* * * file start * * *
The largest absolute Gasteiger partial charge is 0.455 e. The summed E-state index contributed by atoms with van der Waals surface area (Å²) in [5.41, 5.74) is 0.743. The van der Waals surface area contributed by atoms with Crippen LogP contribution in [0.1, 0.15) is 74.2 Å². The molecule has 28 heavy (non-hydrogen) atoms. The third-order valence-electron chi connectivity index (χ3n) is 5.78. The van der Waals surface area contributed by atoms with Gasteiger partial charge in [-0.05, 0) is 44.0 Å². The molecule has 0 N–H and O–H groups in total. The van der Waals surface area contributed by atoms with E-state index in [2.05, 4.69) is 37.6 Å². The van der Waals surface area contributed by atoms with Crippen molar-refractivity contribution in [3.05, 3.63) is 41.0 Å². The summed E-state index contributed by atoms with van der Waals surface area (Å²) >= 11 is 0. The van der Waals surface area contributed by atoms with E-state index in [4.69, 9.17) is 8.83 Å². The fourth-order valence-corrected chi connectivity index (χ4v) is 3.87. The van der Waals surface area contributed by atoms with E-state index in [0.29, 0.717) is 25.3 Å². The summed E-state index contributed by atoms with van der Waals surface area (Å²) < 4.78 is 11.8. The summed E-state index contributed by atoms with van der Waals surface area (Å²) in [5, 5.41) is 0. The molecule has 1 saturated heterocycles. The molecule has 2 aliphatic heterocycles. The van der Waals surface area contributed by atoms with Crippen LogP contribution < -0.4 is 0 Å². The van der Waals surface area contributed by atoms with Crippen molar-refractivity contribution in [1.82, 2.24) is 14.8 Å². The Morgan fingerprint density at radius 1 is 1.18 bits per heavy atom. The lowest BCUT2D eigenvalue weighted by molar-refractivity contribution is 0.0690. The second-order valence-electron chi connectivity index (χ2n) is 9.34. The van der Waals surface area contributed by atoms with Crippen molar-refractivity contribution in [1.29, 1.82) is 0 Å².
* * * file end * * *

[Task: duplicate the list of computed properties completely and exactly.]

The largest absolute Gasteiger partial charge is 0.455 e. The summed E-state index contributed by atoms with van der Waals surface area (Å²) in [5.41, 5.74) is 0.743. The van der Waals surface area contributed by atoms with Crippen LogP contribution in [0.1, 0.15) is 74.2 Å². The molecule has 28 heavy (non-hydrogen) atoms. The third-order valence-electron chi connectivity index (χ3n) is 5.78. The van der Waals surface area contributed by atoms with Gasteiger partial charge in [-0.05, 0) is 44.0 Å². The molecule has 0 N–H and O–H groups in total. The van der Waals surface area contributed by atoms with E-state index in [2.05, 4.69) is 37.6 Å². The van der Waals surface area contributed by atoms with Crippen molar-refractivity contribution in [3.05, 3.63) is 41.0 Å². The summed E-state index contributed by atoms with van der Waals surface area (Å²) >= 11 is 0. The van der Waals surface area contributed by atoms with E-state index in [4.69, 9.17) is 8.83 Å². The fourth-order valence-corrected chi connectivity index (χ4v) is 3.87. The van der Waals surface area contributed by atoms with E-state index in [0.29, 0.717) is 25.3 Å². The summed E-state index contributed by atoms with van der Waals surface area (Å²) < 4.78 is 11.8. The summed E-state index contributed by atoms with van der Waals surface area (Å²) in [5, 5.41) is 0. The molecule has 1 saturated heterocycles. The molecule has 2 aliphatic heterocycles. The van der Waals surface area contributed by atoms with Crippen LogP contribution < -0.4 is 0 Å². The van der Waals surface area contributed by atoms with Crippen molar-refractivity contribution in [1.82, 2.24) is 14.8 Å². The Morgan fingerprint density at radius 1 is 1.18 bits per heavy atom. The lowest BCUT2D eigenvalue weighted by molar-refractivity contribution is 0.0690. The second-order valence-electron chi connectivity index (χ2n) is 9.34. The van der Waals surface area contributed by atoms with Crippen molar-refractivity contribution in [1.29, 1.82) is 0 Å².